¶9     Subsection (2) provides an exception to the filing feerequirement, notwithstanding the application of subsection (1), where the inmate alleges facts demonstrating that he is in imminent danger of serious physical injury. (Mr. Farmer’s complaint does not claim any such danger.)

¶10     Section 13-17.5-102.7 largely parallels 28 U.S.C. § 1915(g), adopted in 1996. The only significant difference is that the Colorado statute also counts a dismissal for seeking monetary relief from a person immune from such relief as a “strike” for purposes of the three prior dismissals requirement.

¶11     Neither the Colorado Supreme Court nor this court has decided whether section 13-17.5-102.7 violates an inmate’s right to access to the courts as guaranteed by the United States Constitution.2 But several federal courts have addressed whethersection 13-17.5-102.7’s federal counterpart, 28 U.S.C. § 1915(g), violates the right of access to the courts. They have held that it does not. Rodriguez v. Cook, 169 F.3d 1176, 1179-80 (9th Cir. 1999); White v. Colorado, 157 F.3d 1226, 1233-34 (10th Cir. 1998); Rivera v. Allin, 144 F.3d 719, 723-24 (11th Cir. 1998); Carson v. Johnson, 112 F.3d 818, 821 (5th Cir. 1997). Because section 13­17.5-102.7 closely parallels section 1915(g), and appears to be patterned after the federal law, we may look to these federal court decisions for guidance. See Flood v. Mercantile Adjustment Bureau, LLC, 176 P.3d 769, 772 (Colo. 2008); Schwartz v. Owens, 134 P.3d 455, 459 (Colo. App. 2005) (applying this principle to an examination of a related filing fee statute, section 13-17.5-103, C.R.S. 2013).

¶12     The federal courts reason as follows:

  • Proceeding in forma pauperis in a civil case is a privilege, not a right, fundamental or otherwise.3
  • The “three-strike rule” does not prohibit an inmate from filing suit; it merely prohibits an inmate from doing so without paying the filing fee which all civil plaintiffs must pay.
  • The right of access to the courts does not guarantee anyone a right of access in all circumstances.
  • Congress is no more compelled to guarantee free access to federal courts than it is to provide unlimited access to them; thus, imposition of a modest filing fee on prisoners is reasonable.

See Rodriguez, 169 F.3d at 1180; White, 157 F.3d at 1233; Rivera, 144 F.3d at 723-24; Carson, 112 F.3d at 821; see also United States v. Kras, 409 U.S. 434, 450 (1973) (“The Court [has] stopped short of an unlimited rule that an indigent at all times and in all cases has the right to relief without the payment of fees.”).

¶13     A few state courts have also addressed other states’ versions of section 13-17.5-102.7, uniformly holding that such a statute does not violate an inmate’s right of access to the courts. E.g., Mehdipour v. State, 90 P.3d 546, 548-53 (Okla. 2004) (deciding the issue under both the United States and Oklahoma Constitutions); State ex rel. Khan v. Sullivan, 613 N.W.2d 203, 207-08 (Wis. Ct. App. 2000) (deciding the issue under both the United States and Wisconsin Constitutions). These courts essentially adopt the reasoning of the federal courts addressing section 1915(g). Mehdipour, 90 P.3d at 552-53; Khan, 613 N.W.2d at 207-08 & n.6.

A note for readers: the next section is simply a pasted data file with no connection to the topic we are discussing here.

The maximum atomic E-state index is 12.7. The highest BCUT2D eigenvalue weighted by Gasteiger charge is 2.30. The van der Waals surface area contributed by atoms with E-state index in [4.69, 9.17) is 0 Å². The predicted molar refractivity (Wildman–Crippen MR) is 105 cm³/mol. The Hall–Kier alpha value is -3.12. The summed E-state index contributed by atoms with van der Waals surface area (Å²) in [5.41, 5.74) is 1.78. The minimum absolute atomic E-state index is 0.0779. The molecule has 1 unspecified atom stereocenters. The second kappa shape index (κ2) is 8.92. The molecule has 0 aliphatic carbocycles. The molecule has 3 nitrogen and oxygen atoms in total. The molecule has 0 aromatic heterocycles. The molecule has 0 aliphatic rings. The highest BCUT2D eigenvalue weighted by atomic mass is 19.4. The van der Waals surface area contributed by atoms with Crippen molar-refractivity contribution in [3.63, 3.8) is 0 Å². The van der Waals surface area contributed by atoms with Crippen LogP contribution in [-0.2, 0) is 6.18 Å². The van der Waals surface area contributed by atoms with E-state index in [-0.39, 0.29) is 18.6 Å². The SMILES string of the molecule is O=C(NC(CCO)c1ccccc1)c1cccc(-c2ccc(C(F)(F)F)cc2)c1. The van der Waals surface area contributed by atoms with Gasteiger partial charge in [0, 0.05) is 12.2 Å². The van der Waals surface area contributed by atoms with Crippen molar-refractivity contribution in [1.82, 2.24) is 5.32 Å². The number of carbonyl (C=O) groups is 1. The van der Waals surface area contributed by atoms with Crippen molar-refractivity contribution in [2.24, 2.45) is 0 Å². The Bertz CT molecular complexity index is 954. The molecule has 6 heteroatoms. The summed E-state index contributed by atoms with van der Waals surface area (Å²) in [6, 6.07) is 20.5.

¶14     We also agree with the reasoning of the federal courts addressing section 1915(g). That reasoning applies with equal force to section 13-17.5-102.7. Accordingly, we hold that section 13­17.5-102.7 does not violate an inmate’s right to access to the courts as guaranteed by the United States Constitution.

2. Each of the Prior Dismissals Qualifies as a Dismissal for Purposes of Section 13-17.5-102.7

¶15     The district court based its dismissal of this case on the following three prior dismissals:

     1. Case No. 12 S 7, Fremont County Court. Mr. Farmer claimed three prison officers had banned him from “cosmetic stylization and augmentation” of his eyebrows. The court dismissed the complaint for failure to exhaust administrative remedies, failure to state a claim upon which relief could be granted, and seeking monetary relief from persons immune from such relief. The court further determined that the claim was frivolous.

     2. Case No. 12 S 21, Fremont County Court. Mr. Farmer claimed that prison employees unlawfully seized two legal textbooks of his. The court dismissed the complaint for failure to exhaust administrative remedies, failure to state a claim upon which relief could be granted, and seeking monetary relief from persons immune from such relief.

     3. Case No. 12CV35, Fremont County District Court. Mr. Farmer claimed that he was entitled to reasonable access to and use of a typewriter while in administrative segregation. The court dismissed the complaint for failure to exhaust administrative remedies and failure to state a claim upon which relief could be granted.

¶16     Mr. Farmer contends that these dismissals do not qualify as dismissals under section 13-17.5-102.7. He reasons as follows:

  • A dismissal for failure to exhaust administrative remedies is a dismissal based on lack of subject matter jurisdiction.
  • Because such a dismissal is one based on lack of jurisdiction, any other reasons for dismissal given by the dismissing courts are nullities.
  • A dismissal for failure to exhaust administrative remedies does not fall within any category of dismissal identified in section 13-17.5-102.7.